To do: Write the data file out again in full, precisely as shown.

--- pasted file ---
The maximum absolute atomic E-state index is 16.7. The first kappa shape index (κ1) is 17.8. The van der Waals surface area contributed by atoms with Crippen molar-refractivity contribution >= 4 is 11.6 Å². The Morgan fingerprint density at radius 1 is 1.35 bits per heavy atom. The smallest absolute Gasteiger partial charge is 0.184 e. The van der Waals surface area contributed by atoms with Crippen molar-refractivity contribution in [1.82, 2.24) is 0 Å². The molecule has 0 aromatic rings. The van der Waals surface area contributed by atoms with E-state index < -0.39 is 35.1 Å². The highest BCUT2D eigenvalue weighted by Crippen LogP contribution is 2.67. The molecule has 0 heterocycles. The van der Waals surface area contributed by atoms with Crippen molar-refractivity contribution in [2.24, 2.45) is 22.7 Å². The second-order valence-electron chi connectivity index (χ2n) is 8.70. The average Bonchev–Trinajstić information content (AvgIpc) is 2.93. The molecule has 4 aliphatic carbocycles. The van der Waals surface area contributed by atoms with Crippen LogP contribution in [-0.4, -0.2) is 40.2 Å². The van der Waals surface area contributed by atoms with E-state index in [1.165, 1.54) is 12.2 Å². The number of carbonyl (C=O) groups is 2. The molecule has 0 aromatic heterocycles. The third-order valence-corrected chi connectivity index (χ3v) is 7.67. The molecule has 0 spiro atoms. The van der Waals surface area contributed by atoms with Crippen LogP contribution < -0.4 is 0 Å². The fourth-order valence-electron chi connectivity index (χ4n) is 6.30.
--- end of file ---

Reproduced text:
The maximum absolute atomic E-state index is 16.7. The first kappa shape index (κ1) is 17.8. The van der Waals surface area contributed by atoms with Crippen molar-refractivity contribution >= 4 is 11.6 Å². The Morgan fingerprint density at radius 1 is 1.35 bits per heavy atom. The smallest absolute Gasteiger partial charge is 0.184 e. The van der Waals surface area contributed by atoms with Crippen molar-refractivity contribution in [1.82, 2.24) is 0 Å². The molecule has 0 aromatic rings. The van der Waals surface area contributed by atoms with E-state index < -0.39 is 35.1 Å². The highest BCUT2D eigenvalue weighted by Crippen LogP contribution is 2.67. The molecule has 0 heterocycles. The van der Waals surface area contributed by atoms with Crippen molar-refractivity contribution in [2.24, 2.45) is 22.7 Å². The second-order valence-electron chi connectivity index (χ2n) is 8.70. The average Bonchev–Trinajstić information content (AvgIpc) is 2.93. The molecule has 4 aliphatic carbocycles. The van der Waals surface area contributed by atoms with Crippen LogP contribution in [-0.4, -0.2) is 40.2 Å². The van der Waals surface area contributed by atoms with E-state index in [1.165, 1.54) is 12.2 Å². The number of carbonyl (C=O) groups is 2. The molecule has 0 aromatic heterocycles. The third-order valence-corrected chi connectivity index (χ3v) is 7.67. The molecule has 0 spiro atoms. The van der Waals surface area contributed by atoms with Crippen LogP contribution < -0.4 is 0 Å². The fourth-order valence-electron chi connectivity index (χ4n) is 6.30.